Why Run Linux for Windows

Last Modified:November 20, 2019

Why Install Linux For Windows

Ok, you have come to this site because you may be curious. You are probably running a version of windows already. Now you ask yourself, "Why would I want to run Linux for Windows. You have a PC or laptop with Windows already installed. What does linux offer that windows doesn't? Well, why not? There are countless reasons why you would want to install linux or linux tools under windows. Here is a brief listing of some of those reasons.

Work PC or Home PC is Already Running Windows

When someone buys a PC or laptop, it generally comes with a version of Windows already pre-installed. The license is already bundled with the computer. Why waste it? If it is a work PC, then chances are it is a Windows based PC as well. The corporation you work for already has a licensing agreement with Microsoft for the Operating Systems on their PC's as well as their bundled software (MS Office for example). They probably also offer employee discounts for purchasing these bundles for home use. So, for the vast majority of people, they are already running Windows. So for these people, the only way to get Linux on these systems is to use a solution which allows for Linux to run under windows.

Geeky and Development

Command Prompts. Utilities with switches. No GUI's. What can be more geeky than that? Computer nerds (and in a non-insulting statement, because I am one of those nerds) enjoy geeky stuff. Linux provides an environment which is common amongst computer nerds. Linux is Open-Source. It has been developed and maintained by computer people. And linux is a common development platform. It has all the compiling tools for linux environments (gcc, cc, cplus, etc) plus also libraries and cross-compile tools to develop for other platforms (Linux, Windows, Android for example). It also has common repository retrieval systems (git). Running Linux for windows allows developers to have both a windows environment (native) and a linux environment on the same system.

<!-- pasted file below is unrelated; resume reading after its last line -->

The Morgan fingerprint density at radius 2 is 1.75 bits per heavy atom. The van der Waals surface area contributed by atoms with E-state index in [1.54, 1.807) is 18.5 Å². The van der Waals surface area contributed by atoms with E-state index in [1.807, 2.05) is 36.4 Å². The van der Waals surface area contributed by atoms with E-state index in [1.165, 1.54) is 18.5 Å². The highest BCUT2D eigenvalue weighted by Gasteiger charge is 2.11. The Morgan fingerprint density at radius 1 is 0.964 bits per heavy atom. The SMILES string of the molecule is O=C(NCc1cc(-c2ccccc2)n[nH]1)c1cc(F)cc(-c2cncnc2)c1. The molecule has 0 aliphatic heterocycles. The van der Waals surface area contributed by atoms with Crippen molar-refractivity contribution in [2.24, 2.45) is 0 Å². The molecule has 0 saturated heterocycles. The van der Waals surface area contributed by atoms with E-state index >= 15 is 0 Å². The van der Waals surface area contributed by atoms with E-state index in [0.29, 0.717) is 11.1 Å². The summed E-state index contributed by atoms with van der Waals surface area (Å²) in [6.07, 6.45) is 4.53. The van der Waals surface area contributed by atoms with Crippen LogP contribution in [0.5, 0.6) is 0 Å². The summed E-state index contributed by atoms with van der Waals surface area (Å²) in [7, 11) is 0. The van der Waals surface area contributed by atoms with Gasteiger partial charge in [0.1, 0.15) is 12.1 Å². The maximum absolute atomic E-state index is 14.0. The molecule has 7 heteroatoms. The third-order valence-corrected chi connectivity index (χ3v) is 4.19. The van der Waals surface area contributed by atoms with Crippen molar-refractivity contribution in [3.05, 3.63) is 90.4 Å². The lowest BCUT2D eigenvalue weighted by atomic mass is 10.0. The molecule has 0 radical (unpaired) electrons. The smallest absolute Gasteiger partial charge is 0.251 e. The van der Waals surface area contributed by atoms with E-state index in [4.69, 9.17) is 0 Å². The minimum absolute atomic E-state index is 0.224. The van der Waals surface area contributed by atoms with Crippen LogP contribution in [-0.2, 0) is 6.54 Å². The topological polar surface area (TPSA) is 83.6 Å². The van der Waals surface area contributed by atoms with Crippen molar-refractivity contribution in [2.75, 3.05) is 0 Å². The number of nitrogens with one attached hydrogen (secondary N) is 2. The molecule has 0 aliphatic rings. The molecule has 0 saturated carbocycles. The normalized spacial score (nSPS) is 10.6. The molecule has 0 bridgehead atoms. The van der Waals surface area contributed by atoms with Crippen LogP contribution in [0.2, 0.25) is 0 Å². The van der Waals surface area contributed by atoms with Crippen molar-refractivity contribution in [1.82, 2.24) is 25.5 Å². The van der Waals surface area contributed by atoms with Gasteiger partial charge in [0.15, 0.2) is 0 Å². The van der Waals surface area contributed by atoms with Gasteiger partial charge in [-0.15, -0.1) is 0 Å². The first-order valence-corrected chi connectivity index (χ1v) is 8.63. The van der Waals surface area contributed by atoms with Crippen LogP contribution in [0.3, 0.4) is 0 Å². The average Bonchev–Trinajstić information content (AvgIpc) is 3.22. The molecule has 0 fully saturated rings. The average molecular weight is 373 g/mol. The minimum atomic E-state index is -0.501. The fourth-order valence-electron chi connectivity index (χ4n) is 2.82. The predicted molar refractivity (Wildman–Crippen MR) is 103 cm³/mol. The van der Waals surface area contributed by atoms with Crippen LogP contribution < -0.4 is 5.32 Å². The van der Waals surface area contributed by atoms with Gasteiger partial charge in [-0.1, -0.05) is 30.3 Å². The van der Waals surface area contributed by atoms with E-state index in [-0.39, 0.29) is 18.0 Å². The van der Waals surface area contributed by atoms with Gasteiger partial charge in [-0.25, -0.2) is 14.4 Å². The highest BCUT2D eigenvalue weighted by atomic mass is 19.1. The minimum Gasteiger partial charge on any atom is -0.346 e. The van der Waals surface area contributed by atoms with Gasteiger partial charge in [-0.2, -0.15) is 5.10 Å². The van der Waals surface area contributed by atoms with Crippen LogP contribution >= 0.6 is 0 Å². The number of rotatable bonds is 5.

That's right, Linux is free. Not just the operating system, but many of the programs and utilities you add afterwards are also free.

Command Prompts

Both Windows and Linux have a command prompt. The Windows version is called the Command Prompt or the Powershell. Linux's user interface, by default, is a command prompt, or shell. But Linux has many different shells. There is the Bourne Shell, Tcsh/Csh, ksh (Korn Shell), Zsh, Fish, Bash (Bourne Again SHell). When linux is installed, it is normally running the bash shell by default.


Both windows and linux have a set of utilities. Many are similar, but some are not. For example, to search the contents of a file, in windows, you can use the utilities find or findstr. In Linux, there are commands like grep or egrep. There is also a find. There are more command line utilities in linux. The only was to get to these on a windows systems is to install a linux for windows solutions.


A sandbox is a term used to describe a play area, which is separate from the main area. Anything which happens in the sandbox is limited to the sandbox area.

Diversity - With Multiple Instances

Installing Linux for Windows does not necessarily mean only installing one distribution of Linux. It could mean installing many distributions. If you are familiar with Ubuntu for example, and want to dive into another flavor of Linux, just install another instance and start to experience the difference with a hands on approach.

That one Particular Program

There are some programs which were made which runs only under Linux. Running a Windows for Linux solution can get you running a linux only program under your Windows environment.

For Fun and Knowledge

Linux fun? It sure is. Once you dive into the command prompt, or shell, there is no turning back. It provides full control over specific tasks. And why not be "bilingual" in the 2 major operating systems in the world, Windows and Linux.


Experiments are usually run by scientists, but have you ever heard of Computer Science? Universities offer computer science programs, and sometimes the courses they offer need to run under a different operating system.


It is definitely cheaper to run a virtual instance of an operating system than going out and purchasing another computer to try out the alternative OS.


Some solutions we have listed on our pages are just a matter of a few clicks or downloads, and before you know it, you are running a different operating system.


If you are interesting in writing a review about a product or an Operating system, it would be advisable to actually have some first hand experience with that operating system. What better way to get experience than to dive knee deep into the system itself.

More Ideas?

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